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Last updated: Mon. Jul. 14, 2014 - 05:40 am EDT

Retired series: Blumenherst is making relationship work

The left LPGA Tour to be with Major League husband

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Third in a series

Few professional athletes get the choice when to retire, and every other one is usually angry about it. Injuries happen, age limits their physical abilities or employers decide they no longer are necessary or don't want to pay the current rate.

Even fewer leave their professions healthy, partly because they retire one year too late versus one year too early.

But what happens to someone who has had to retire and lost their dream before reaching middle age? What's next after the only thing you ever wanted to do is no longer possible? How do you plan the next 30 years of your working life or replace that competitive appetite which has driven you for so long?

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Few professional athletes get the choice when to retire, and all the others are usually angry about it. Injuries happen, age limits their physical abilities or employers decide they no longer are necessary or don't want to pay the current rate.

Even fewer leave their professions healthy, partly because they retire one year too late versus one year too early.

But what happens to someone who has had to retire and lost their dream before reaching middle age? What's next after the only thing you ever wanted to do is no longer possible? How do you plan the next 30 years of your working life or replace that competitive appetite which has driven you for so long?

A few weeks ago, ESPN commentators wouldn't shut up about the break-up of tennis player Caroline Wozniacki and pro golfer Rory McIlroy. Breathlessly, they asked ``Would it help his game?'' or ``Could romantically involved athletes succeed?''

One person who might know from experience is Fort Wayne's Amanda Blumenherst. The pro golfer left the LPGA Tour in 2013 about six months after marrying Oakland A's first baseman Nate Freiman.

``I think it's up to the individual couple,'' said Blumenherst who now lives in Scottsdale. ``It depends on what you want out of the relationship though. We could have kept going where we saw each other once every four weeks and then spent the entire off season together.''

Freiman and Blumenherst met at Duke and continued their relationship through college, amateur and then professional levels before getting married in December 2012. They were Duke's senior Male and Female Athletes of the Year in 2009.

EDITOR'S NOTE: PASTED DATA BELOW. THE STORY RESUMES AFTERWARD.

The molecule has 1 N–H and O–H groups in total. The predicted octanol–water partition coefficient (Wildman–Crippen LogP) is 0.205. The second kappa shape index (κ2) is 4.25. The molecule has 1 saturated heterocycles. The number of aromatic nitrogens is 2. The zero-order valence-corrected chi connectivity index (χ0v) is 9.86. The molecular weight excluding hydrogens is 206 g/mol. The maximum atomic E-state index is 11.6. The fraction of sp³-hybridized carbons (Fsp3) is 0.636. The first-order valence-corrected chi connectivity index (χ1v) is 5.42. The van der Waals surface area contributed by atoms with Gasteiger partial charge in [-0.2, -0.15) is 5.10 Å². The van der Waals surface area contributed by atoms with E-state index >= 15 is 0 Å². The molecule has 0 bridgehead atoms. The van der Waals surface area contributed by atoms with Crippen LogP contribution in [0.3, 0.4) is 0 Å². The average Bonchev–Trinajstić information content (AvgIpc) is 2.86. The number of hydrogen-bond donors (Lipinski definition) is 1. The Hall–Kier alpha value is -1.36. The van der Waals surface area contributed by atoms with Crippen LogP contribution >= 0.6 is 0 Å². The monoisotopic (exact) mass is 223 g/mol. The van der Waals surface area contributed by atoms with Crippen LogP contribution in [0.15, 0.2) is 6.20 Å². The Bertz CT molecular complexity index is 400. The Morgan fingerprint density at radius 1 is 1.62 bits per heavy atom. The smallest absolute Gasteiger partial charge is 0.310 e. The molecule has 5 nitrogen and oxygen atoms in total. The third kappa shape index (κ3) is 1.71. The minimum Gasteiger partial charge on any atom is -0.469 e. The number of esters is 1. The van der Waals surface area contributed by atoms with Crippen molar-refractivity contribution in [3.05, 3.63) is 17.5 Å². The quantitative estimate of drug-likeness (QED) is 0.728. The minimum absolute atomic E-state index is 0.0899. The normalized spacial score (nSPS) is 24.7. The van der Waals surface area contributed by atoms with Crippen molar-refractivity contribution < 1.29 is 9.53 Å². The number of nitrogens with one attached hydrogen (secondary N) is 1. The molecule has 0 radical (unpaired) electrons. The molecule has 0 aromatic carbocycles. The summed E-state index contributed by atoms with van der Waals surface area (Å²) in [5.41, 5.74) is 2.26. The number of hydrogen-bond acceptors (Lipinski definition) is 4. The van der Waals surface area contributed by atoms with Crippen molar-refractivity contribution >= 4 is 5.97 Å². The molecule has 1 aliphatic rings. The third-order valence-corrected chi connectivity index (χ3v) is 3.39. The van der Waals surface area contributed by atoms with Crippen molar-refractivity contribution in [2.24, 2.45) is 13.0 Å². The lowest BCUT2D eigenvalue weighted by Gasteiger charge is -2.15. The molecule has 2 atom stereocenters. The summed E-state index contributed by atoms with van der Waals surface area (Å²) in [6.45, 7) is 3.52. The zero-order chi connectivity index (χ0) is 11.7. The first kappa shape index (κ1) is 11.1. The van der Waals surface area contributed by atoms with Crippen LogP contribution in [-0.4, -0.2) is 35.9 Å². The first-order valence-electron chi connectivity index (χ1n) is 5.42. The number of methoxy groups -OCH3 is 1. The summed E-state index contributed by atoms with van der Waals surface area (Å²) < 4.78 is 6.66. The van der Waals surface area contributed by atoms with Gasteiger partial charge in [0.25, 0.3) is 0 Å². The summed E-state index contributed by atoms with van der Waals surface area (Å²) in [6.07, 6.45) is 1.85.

Blumenherst said she also knows successful couples where both members are PGA or LPGA tour players. It's not easy spending so much time apart, but it can work, as it has in the past for pro tennis players. She said it may be easier for professional golfers who can take a week off the tours, while pro athletes in team sports do not have that option.

``There is no such thing as a standard or normal,'' she said. ``I'm sure there are couples who function way better by spending four weeks apart and then a week together. Personally, that was not working for us in that I just missed him too much. It was tough being apart for such a long period of time.''

It's also easier to maintain long-distance relationships today in the era of the internet, Skyping and cell phones.

At the time of her leave of absence, Blumenherst was 26 and didn't want to call it a retirement. She still plays, often in pro-ams and at charity events, but she hasn't had much time to practice. She's scheduled to participate in a Toledo event later this month and last played in a tournament in September.

There was also the thought that she'd like to start a family sometime.

``I'd like to have a big family, and I made it clear when we started dating that I would want to stay home when the kids are little,'' she said. ``There are some superstar moms out on tour who can play great and do it all. A big difference is that their husbands are either caddies or managers and can travel with them. I watch those kids load up on an airplane and think `Wow, these women are amazing.' Who knows.''

Blumenherst will soon enough as she announced a few weeks ago she's expecting the couple's first child.

She recently traveled to Europe to visit three military bases as of a United Service Organizations tour but will spend most of the season watching her husband play in Sacramento or Oakland.

``It's tough being away from each other for huge chunks of time. but it can be done,'' she said. `` He's my best friend and we love spending time together.''

bsebring@news-sentinel.com


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